We have started 2018 without Property Tax in Spain, as there is a full tax relief.

We do have to pay the Tax for 2017 (tax returns can be filed till the end of June 2018) because Royal Decree-Act 3/2016, of 2 December (Official State Gazette, BOE, of 3/12/2016), eliminated that tax relief for 2017, and the same rule establishes the tax relief for 2018.

It looks like we shall not have to pay Property Tax in May/June 2019. However, we’d better NOT celebrate yet, because this is a YO-YO Tax, accruing on 31 December every year, and the Spanish lawmakers and those of the Autonomous Communities have a habit of switching it on in extremis, in the latter days of the year and applying to the year that is about to end.

Check this out for evidence:

– ON: Act 50/1977, of 14 November, established the Extraordinary Tax on the Property of Natural Persons exceptionally and temporarily.

– ON: Act 19/1991, of 6 June, regulated the new Property Tax, ending its exceptional and temporary nature.

– OFF: Act 4/2008, of 23 December, eliminated the tax charge, introducing a full tax relief.

– ON: Royal Decree-Act 13/2011, of 16 September, re-established the Tax in Spain temporarily (presumably just for 2011 and 2012), in order to weather that stinkin’ economic crisis. In other words, Spaniards were told in extremis, towards the end of 2011, that because of that stinkin’ crisis they would have to pay property tax in 2011.

In any event, the limit for exemption on the primary home was raised (up to €300,000) and a minimum exempt amount was established of €700,000, higher than the previous minimum, though it may be amended by the Autonomous Communities.

– OFF in MADRID: Act 3/2008, of 29 December, of the Community of Madrid, established a full relief on the tax rate for its residents, which CURRENTLY REMAINS IN FORCE in Section 20 of the Consolidated Text of the Legal Provisions of the Community of Madrid in the field of the taxes assigned by the State, approved by Legislative Decree 1/2010, of 21 October.

– OFF in VALENCIA: Act 9/2011, of 26 December, of the Generalitat of Valencia, applies a full tax relief for residents in that Community, who do not pay Property Tax for 2011.

– OFF in the BALEARIC ISLANDS: Balearic Decree Act 6/2011, of 2 December 2011, applies a full tax relief for residents in that Community, who do not pay Property Tax for 2011.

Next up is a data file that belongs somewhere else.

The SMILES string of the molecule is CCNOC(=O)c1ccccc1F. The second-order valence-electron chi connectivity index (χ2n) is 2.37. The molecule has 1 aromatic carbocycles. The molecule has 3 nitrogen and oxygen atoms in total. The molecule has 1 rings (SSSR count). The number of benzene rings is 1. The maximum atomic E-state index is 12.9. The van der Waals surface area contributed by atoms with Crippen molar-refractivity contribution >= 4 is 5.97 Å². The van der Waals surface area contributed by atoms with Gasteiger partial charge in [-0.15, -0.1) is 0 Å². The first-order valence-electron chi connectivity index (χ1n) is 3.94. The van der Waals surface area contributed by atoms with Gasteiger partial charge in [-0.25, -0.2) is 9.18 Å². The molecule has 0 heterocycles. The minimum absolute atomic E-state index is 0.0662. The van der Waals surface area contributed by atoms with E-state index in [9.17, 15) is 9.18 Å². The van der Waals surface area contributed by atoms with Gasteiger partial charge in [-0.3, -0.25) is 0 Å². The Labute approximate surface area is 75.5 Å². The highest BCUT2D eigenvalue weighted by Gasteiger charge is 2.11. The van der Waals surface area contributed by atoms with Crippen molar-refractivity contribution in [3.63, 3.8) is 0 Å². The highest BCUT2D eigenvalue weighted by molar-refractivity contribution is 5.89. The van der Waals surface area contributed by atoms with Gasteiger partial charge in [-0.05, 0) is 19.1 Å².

– ON in VALENCIA: Act 10/2012, of 21 December, of the Generalitat of Valencia, eliminates the full tax relief for residents in that Community, therefore in extremis, right at the end of 2012, they were told that they would get to pay Property Tax for 2012.

– ON in the BALEARIC ISLANDS: Balearic Islands Act 15/2012, of 27 December, on the Balearic Budget for 2013, eliminates the full tax relief for residents in that Community, therefore in extremis, right at the end of 2012, they are told that they too get to pay Property Tax for 2012.

– ON, ON, ON, ON, ON: Despite the fact that the State had re-established the tax ‘temporarily’, presumably just for 2011 and 2012, it was then extended year after year, for 2013, 2014, 2015, 2016 and the last time for 2017, via Royal Decree-Act 3/2016, of 2 December.

Meanwhile, Madrid is the only Autonomous Community that maintains full tax relief for its residents, whereas other Communities have used their regulatory capacity to substantially increase the tax, by reducing the exempt minimum and/or increasing the applicable tax rate.

– OFF? On 30 December 2017 the Official State Gazette (BOE) featured a battery of tax regulations, including Royal Decree-Act 20/2017, extending and approving several tax measures, but no regulation has extended Property Tax for 2018.

Maybe it slipped them, as suggested by Jaume Viñas in Cinco Días in an article of 3/1/2018, or they (the Government and Lawmakers) simply know that they have the entire 2018 to bring it ON again. They could do it in the Budget Act for 2018 that is yet to be approved, in the Act amending the financing system for Autonomous communities, if and when they pull that one across… or even further in extremis, in a Royal Decree-Act that could be published in the BOE on Saturday, 29 December 2018.

Precisely, as Jaume Viñas explains in that article, the expert committee for the reform of financing of autonomous communities, who delivered their report last summer, was divided regarding this tax. Some of them are of the understanding that the tax should be eliminated, mentioning that there is no such tax in most EU countries (only in France, where they plan to eliminate it in 2019), whereas other experts consider that autonomous communities are in no position to relinquish any sources of revenue. There is a degree of consensus regarding the need to harmonise this tax and establish a homogeneous tax base throughout Spain, together with a high, common exempt minimum amount. The committee also backed in their report that the communities wishing to do so apply a full tax relief, the way Madrid does at present.


And, as has often happened, if again they switch it ON, when foreign millionaires drop by my law firm because they’re in love with Mallorca and want to become residents here, I’ll explain to them what that means (taxing their global income, their global property, using form 720, etc., etc.), and I’ll watch how their love starts to crumble, little by little. Then they’ll ask me how they can live here for a few months every year without being considered residents in Spain for tax purposes, and with a bit of luck these foreigners will buy property around here, for which they will have to pay Property Tax to the State Treasury if the value exceeds €700,000 (they can apply the exempt minimum established by the State and the state tax rate, without being affected by rises in the Autonomous Community’s tax rate).

Palma de Mallorca, 12 January 2018

Alejandro del Campo Zafra

Solicitor and tax consultant